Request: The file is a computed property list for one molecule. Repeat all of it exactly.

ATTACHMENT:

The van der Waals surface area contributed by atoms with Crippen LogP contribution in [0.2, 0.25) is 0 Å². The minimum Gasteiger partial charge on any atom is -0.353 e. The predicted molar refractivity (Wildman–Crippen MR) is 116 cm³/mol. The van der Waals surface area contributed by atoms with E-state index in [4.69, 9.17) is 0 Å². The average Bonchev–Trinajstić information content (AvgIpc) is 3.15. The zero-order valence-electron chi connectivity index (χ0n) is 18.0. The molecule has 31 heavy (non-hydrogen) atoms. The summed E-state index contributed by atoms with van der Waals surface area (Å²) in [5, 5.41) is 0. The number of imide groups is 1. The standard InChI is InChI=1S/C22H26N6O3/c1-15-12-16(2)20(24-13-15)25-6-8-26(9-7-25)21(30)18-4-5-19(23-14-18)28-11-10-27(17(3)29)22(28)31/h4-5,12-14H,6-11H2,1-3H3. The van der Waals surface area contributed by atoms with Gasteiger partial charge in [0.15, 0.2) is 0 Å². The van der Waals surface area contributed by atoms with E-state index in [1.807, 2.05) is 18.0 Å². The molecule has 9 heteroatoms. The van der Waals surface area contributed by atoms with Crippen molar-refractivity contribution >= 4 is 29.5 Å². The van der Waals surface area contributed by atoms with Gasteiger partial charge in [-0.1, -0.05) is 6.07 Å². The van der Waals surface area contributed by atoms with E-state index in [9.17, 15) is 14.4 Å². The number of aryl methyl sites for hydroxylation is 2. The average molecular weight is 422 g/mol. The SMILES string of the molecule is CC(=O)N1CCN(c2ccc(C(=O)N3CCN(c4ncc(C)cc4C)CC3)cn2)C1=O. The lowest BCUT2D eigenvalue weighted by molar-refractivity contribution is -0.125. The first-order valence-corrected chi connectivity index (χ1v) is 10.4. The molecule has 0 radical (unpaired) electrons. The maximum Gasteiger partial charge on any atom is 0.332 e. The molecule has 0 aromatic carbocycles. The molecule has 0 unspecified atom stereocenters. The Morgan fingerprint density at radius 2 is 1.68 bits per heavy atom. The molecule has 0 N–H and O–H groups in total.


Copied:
The van der Waals surface area contributed by atoms with Crippen LogP contribution in [0.2, 0.25) is 0 Å². The minimum Gasteiger partial charge on any atom is -0.353 e. The predicted molar refractivity (Wildman–Crippen MR) is 116 cm³/mol. The van der Waals surface area contributed by atoms with E-state index in [4.69, 9.17) is 0 Å². The average Bonchev–Trinajstić information content (AvgIpc) is 3.15. The zero-order valence-electron chi connectivity index (χ0n) is 18.0. The molecule has 31 heavy (non-hydrogen) atoms. The summed E-state index contributed by atoms with van der Waals surface area (Å²) in [5, 5.41) is 0. The number of imide groups is 1. The standard InChI is InChI=1S/C22H26N6O3/c1-15-12-16(2)20(24-13-15)25-6-8-26(9-7-25)21(30)18-4-5-19(23-14-18)28-11-10-27(17(3)29)22(28)31/h4-5,12-14H,6-11H2,1-3H3. The van der Waals surface area contributed by atoms with Gasteiger partial charge in [0.15, 0.2) is 0 Å². The van der Waals surface area contributed by atoms with E-state index in [1.807, 2.05) is 18.0 Å². The molecule has 9 heteroatoms. The van der Waals surface area contributed by atoms with Crippen molar-refractivity contribution >= 4 is 29.5 Å². The van der Waals surface area contributed by atoms with Gasteiger partial charge in [-0.1, -0.05) is 6.07 Å². The van der Waals surface area contributed by atoms with E-state index in [9.17, 15) is 14.4 Å². The number of aryl methyl sites for hydroxylation is 2. The average molecular weight is 422 g/mol. The SMILES string of the molecule is CC(=O)N1CCN(c2ccc(C(=O)N3CCN(c4ncc(C)cc4C)CC3)cn2)C1=O. The lowest BCUT2D eigenvalue weighted by molar-refractivity contribution is -0.125. The first-order valence-corrected chi connectivity index (χ1v) is 10.4. The molecule has 0 radical (unpaired) electrons. The maximum Gasteiger partial charge on any atom is 0.332 e. The molecule has 0 aromatic carbocycles. The molecule has 0 unspecified atom stereocenters. The Morgan fingerprint density at radius 2 is 1.68 bits per heavy atom. The molecule has 0 N–H and O–H groups in total.